Light’s power over darkness

Light over darkness

For good or ill, it doesn’t take much light to overpower darkness.

Many years ago when I was a contact lens wearer, I developed a corneal ulcer in my right eye. Ever heard of it? It’s kind of like a sore, an open wound, but on the eyeball.

Corneal Ulcer–OUCH

Oh yeah, you better believe it hurts! It’s the worse pain I’ve ever experienced. That time I tore my meniscus was a close second. Childbirth without anesthesia, a distant third.

The ulcer eventually scarred over leaving behind astigmatism, but no pain. These days, as long as I have the right glasses prescription, I don’t really think about it. Even so, if I have to see a new eye doctor for some reason, I have learned to give a heads up.

“I had a corneal ulcer in my right eye twenty five years ago,” I caution. “It doesn’t bother me, but I like to let new docs know it’s there.”

I can tell when the newbie hasn’t really grasped the severity of it when they look in my eye, pull back, and look again, “Whoa. You weren’t kidding! It’s like a divot has been scooped out of your cornea.” (Yep. I’ve actually heard that exact description.)

Corneal Ulcer & Light

Back when it happened, the pain was rough, but the hardest part of the whole thing was a sudden and acute light sensitivity. At its worst, I could hardly find a place dark enough to keep the light out of my eyes. I remember folding a bath towel around my head, over my dark sunglasses, to try to get some relief. Even now, I reflexively close my right eye in bright light.

Pinpricks of light

Light. Even the tiniest bit can pierce the darkness. That’s true in the negative for a corneal ulcer (and also migraine headaches), but it’s also true in a thousand positive ways. A gloomy mood can be reversed by a thoughtful gesture. A rotten day can pivot on a kind word. A frightening diagnosis is lessened by a plan for healing. It doesn’t take a lot of light either. Just a pinprick of light forces darkness out of its path.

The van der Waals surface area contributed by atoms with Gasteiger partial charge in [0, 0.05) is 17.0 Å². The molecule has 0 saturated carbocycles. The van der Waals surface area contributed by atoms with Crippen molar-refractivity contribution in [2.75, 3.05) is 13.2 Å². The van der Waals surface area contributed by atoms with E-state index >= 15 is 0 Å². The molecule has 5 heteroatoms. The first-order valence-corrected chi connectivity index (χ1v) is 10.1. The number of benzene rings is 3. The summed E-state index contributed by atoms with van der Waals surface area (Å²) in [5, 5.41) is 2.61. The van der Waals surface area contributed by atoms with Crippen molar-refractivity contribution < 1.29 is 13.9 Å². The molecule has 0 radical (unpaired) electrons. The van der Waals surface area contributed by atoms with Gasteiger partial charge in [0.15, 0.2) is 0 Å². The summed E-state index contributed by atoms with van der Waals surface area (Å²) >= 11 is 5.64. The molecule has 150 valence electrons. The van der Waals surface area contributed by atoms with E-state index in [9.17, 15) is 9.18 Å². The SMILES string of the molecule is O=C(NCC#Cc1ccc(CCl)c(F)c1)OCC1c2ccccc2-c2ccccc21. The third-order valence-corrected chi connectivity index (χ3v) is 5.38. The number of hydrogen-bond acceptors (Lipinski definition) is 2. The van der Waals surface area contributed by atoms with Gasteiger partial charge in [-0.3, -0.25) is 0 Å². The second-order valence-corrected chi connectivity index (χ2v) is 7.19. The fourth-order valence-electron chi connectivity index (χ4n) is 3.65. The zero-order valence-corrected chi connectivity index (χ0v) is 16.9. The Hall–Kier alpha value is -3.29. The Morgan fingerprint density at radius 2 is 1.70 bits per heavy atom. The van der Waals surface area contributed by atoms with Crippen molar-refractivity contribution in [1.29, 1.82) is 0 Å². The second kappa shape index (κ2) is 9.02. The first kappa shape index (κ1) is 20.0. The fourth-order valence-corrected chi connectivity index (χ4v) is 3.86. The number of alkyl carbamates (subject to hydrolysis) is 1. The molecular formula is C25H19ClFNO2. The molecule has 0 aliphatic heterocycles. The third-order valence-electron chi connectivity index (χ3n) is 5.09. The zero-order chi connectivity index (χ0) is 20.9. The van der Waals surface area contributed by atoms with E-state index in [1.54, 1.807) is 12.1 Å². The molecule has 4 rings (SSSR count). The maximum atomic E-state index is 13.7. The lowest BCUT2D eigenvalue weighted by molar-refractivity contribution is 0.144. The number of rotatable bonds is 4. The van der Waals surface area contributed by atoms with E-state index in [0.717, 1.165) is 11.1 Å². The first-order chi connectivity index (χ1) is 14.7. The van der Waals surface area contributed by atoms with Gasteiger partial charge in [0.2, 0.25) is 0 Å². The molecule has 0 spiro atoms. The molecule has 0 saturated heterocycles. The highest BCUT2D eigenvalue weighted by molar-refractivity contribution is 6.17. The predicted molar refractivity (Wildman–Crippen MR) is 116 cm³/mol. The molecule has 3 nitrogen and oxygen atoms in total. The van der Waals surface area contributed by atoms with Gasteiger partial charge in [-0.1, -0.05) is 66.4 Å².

Light on light

The thing is though, light cannot do its job properly if there is no darkness. When you shine a flashlight into a fully lit room, you don’t notice it nearly as much as you do when you point that light under furniture or into the shadows. Light doesn’t have to work as hard when other light is present. In a space that is already bright and shiny, if a light’s batteries are dying or its flame is faulty, you’ll hardly notice.

In my experience, Christians are really good at shining light into bright places. We keep the electricity on in our buildings and make sure bulbs are changed regularly. We gather in other bright places like camps and convention centers. And YES! We should keep the lights on! We should make sure that our fellowship shines under, around, and beyond, seeking out darkness within our own four walls. Of course we should do that.

Elusive darkness

It’s just not enough. The thing is, darkness doesn’t readily seek out light. It may recognize its need for light. It may even want light. But rarely will it leave its shadows to search for light. And you get it don’t you? Think about the times you have been in a dark space (think 8th grade classroom when the teacher is showing a film) and suddenly someone turns on the lights. Ouch! Now imagine if you had a migraine or a corneal ulcer. It makes sense that people who are used to darkness would avoid brightness, doesn’t it?

Bearers of Light

So how can we be bearers of light? Well, for one thing, we don’t take our brightest spotlights and stand at a distance (#billboardevangelism). And we don’t hold our light at arms length, shining a spotlight on the frailties of others. No, we need to get up close. We build friendships, serve others, and allow them to serve us. We live life together, hearing each other’s stories and carrying each other’s burdens. And, as relationships form, we find the light grows, reflected by the beloveds we come to know.

A spark from way back

If you were raised in a 1970s Baptist youth group–admittedly a small sample group–you probably remember the popular song by Kurt Kaiser, “Pass it On.” Okay yeah, we over-sang it to the point of monotony, but stay with me. The simple lyrics illustrate my point.

It only takes a spark to get a fire going,
And soon all those around can warm up in its glowing;
That’s how it is with God’s Love,
Once you’ve experienced it,
Your spread the love to everyone
You want to pass it on.

That’s how this light business works. It’s not complicated; it’s not easy either. But hear the good news! You don’t have to shine perfectly. It really only takes a spark

By Aileen MItchell Lawrimore

Aileen Mitchell Lawrimore is a mother x 3, wife x 35 (years not men), minister, speaker, writer, retreat leader, and lover of beagles and books. She has a lot to say.